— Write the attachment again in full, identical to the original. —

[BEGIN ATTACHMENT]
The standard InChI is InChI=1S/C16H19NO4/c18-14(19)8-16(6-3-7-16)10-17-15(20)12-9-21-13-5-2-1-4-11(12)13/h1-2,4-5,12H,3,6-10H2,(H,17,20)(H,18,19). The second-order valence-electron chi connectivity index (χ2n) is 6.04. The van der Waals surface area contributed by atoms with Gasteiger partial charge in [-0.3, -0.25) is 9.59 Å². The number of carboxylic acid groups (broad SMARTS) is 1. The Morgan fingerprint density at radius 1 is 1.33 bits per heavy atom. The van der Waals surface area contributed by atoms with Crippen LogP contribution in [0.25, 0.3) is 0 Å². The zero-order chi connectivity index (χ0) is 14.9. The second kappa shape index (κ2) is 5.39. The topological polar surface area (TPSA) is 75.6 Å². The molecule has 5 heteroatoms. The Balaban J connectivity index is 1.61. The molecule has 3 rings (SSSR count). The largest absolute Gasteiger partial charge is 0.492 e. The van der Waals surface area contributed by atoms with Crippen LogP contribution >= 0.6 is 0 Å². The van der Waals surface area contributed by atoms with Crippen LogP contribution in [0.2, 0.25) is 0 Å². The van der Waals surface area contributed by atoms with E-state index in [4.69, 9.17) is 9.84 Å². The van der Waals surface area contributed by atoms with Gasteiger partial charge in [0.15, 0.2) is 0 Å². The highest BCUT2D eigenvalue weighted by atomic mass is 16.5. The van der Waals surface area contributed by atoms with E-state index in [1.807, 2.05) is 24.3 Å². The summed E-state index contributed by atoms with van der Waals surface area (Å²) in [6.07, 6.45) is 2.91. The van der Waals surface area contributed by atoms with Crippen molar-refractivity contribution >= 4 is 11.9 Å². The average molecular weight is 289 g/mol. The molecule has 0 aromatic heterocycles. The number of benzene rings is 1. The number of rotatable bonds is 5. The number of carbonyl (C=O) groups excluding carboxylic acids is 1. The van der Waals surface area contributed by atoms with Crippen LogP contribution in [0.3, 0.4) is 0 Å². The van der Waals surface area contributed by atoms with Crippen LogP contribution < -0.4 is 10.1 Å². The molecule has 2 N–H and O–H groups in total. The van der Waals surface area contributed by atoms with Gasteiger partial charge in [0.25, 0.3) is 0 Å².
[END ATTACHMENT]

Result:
The standard InChI is InChI=1S/C16H19NO4/c18-14(19)8-16(6-3-7-16)10-17-15(20)12-9-21-13-5-2-1-4-11(12)13/h1-2,4-5,12H,3,6-10H2,(H,17,20)(H,18,19). The second-order valence-electron chi connectivity index (χ2n) is 6.04. The van der Waals surface area contributed by atoms with Gasteiger partial charge in [-0.3, -0.25) is 9.59 Å². The number of carboxylic acid groups (broad SMARTS) is 1. The Morgan fingerprint density at radius 1 is 1.33 bits per heavy atom. The van der Waals surface area contributed by atoms with Crippen LogP contribution in [0.25, 0.3) is 0 Å². The zero-order chi connectivity index (χ0) is 14.9. The second kappa shape index (κ2) is 5.39. The topological polar surface area (TPSA) is 75.6 Å². The molecule has 5 heteroatoms. The Balaban J connectivity index is 1.61. The molecule has 3 rings (SSSR count). The largest absolute Gasteiger partial charge is 0.492 e. The van der Waals surface area contributed by atoms with Crippen LogP contribution >= 0.6 is 0 Å². The van der Waals surface area contributed by atoms with Crippen LogP contribution in [0.2, 0.25) is 0 Å². The van der Waals surface area contributed by atoms with E-state index in [4.69, 9.17) is 9.84 Å². The van der Waals surface area contributed by atoms with Gasteiger partial charge in [0.15, 0.2) is 0 Å². The highest BCUT2D eigenvalue weighted by atomic mass is 16.5. The van der Waals surface area contributed by atoms with E-state index in [1.807, 2.05) is 24.3 Å². The summed E-state index contributed by atoms with van der Waals surface area (Å²) in [6.07, 6.45) is 2.91. The van der Waals surface area contributed by atoms with Crippen molar-refractivity contribution >= 4 is 11.9 Å². The average molecular weight is 289 g/mol. The molecule has 0 aromatic heterocycles. The number of benzene rings is 1. The number of rotatable bonds is 5. The number of carbonyl (C=O) groups excluding carboxylic acids is 1. The van der Waals surface area contributed by atoms with Crippen LogP contribution in [0.3, 0.4) is 0 Å². The van der Waals surface area contributed by atoms with Crippen LogP contribution < -0.4 is 10.1 Å². The molecule has 2 N–H and O–H groups in total. The van der Waals surface area contributed by atoms with Gasteiger partial charge in [0.25, 0.3) is 0 Å².